Lawrence O'Donnell berates Trump for 'evil' lie about 'losing hundreds of friends on 9/11': 'The real number was zero'
MSNBC host Lawrence O'Donnell (Photo: Screen capture)

By far the most epic takedown of President Donald Trump's 9/11 flubs and lies was MSNBC host Lawrence O'Donnell. During his Tuesday closing commentary, O'Donnell called out the president for a lie he said none in the media nailed him for.

Americans have heard about the lies about seeing Muslims on the rooftops cheering, sending hundreds of workers to identify bodies, celebrating that he had the tallest building. But few recall that Trump claimed to have lost "hundreds of friends" in the Twin Towers that September morning.

"How did he keep us safe when the World Trade Center -- the world -- excuse me," Trump said in one of the first GOP debates. "I lost hundreds of friends. Excuse me."

"As soon as Donald Trump said that in the campaign debate in South Carolina, I said he was lying," the host recalled. "I didn't know how many friends he lost; I knew it wasn't hundreds."

The following day on "Meet the Press," O'Donnell said that Trump changed his story, saying he lost "many. many friends." But O'Donnell called BS on that as well.

"I still didn't know how many friends Donald Trump might have lost on 9/11," he confessed. "Knowing the way Donald Trump lies as I do, I suspected then that the real number was zero, and then I checked, and the real number was zero. Donald Trump did not attend a single 9/11 funeral, not one."

He noted there's a debate in the media about spotting a Trump lie, but O'Donnell said he could spot the falsehood when Trump stops speaking it.

"When I held that lie up to Donald Trump's face, even he could see how evil that lie was," the host said. "And even Donald Trump knew he could never try to tell that lie again. And so he never did."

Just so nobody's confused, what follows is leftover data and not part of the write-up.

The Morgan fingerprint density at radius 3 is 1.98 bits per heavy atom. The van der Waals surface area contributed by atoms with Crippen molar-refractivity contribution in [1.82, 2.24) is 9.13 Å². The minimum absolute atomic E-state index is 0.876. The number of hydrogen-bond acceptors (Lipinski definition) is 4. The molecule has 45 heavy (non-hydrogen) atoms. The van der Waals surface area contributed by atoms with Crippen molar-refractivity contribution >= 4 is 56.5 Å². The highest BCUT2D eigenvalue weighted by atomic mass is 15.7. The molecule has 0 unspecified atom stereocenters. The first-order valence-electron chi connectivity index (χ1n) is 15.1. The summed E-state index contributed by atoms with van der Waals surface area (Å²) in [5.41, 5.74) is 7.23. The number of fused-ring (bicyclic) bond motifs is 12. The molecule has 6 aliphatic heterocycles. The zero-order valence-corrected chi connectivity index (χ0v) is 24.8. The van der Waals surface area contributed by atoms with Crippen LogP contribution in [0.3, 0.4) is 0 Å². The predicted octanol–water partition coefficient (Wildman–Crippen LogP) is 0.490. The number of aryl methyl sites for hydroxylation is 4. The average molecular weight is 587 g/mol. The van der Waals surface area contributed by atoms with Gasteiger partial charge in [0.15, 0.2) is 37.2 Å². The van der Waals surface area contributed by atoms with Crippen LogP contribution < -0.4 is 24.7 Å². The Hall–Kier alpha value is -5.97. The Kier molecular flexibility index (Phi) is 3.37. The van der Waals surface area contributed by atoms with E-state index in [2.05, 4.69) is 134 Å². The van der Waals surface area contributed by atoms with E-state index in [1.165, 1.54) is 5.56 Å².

In Trump's lifelong quest for attention, O'Donnell said the president managed to get himself on local New York City news after the tragedy.

"He had no idea how to even begin to express grief because, of course, he couldn't feel any," O'Donnell continued. "Instead, the feeling that he had that day on 9/11, the thing he found within himself, was pride, pride, that he believed he now had the tallest building in lower Manhattan now that the world trade center had collapsed."

That proved to be false. But more than that, it revealed something important about Trump.

"Did you hear any grief there? That was on 9/11," O'Donnell said after playing a clip of Trump. "And it wasn't grief that the president felt today when he got off Air Force One in Pennsylvania to attend the 9/11 commemoration of Flight 93 that takes place there every year. There is only one president in our history who could arrive at such a solemn and tragic commemoration and behave as if he was arriving at a rally."

The host noted Trump had only attended a 9/11 commemoration service once -- when he was running for president.

"Every year, family members who lost loved ones on 9/11 shared the difficult duty of reading the names of everyone who was killed at ground zero," he continued. "It takes hours, and local television still covers every minute of it as they did today. And that's when you see the real pain of 9/11, the real grief. And on this day, none of that grief seems diminished by the passage of time. On this day, you see the faces and you hear the voices of the living victims of 9/11, the people who lost husbands and wives, sons and daughters, fathers and mothers, grandmothers and grandfathers."

Watch O'Donnell's passionate commentary below: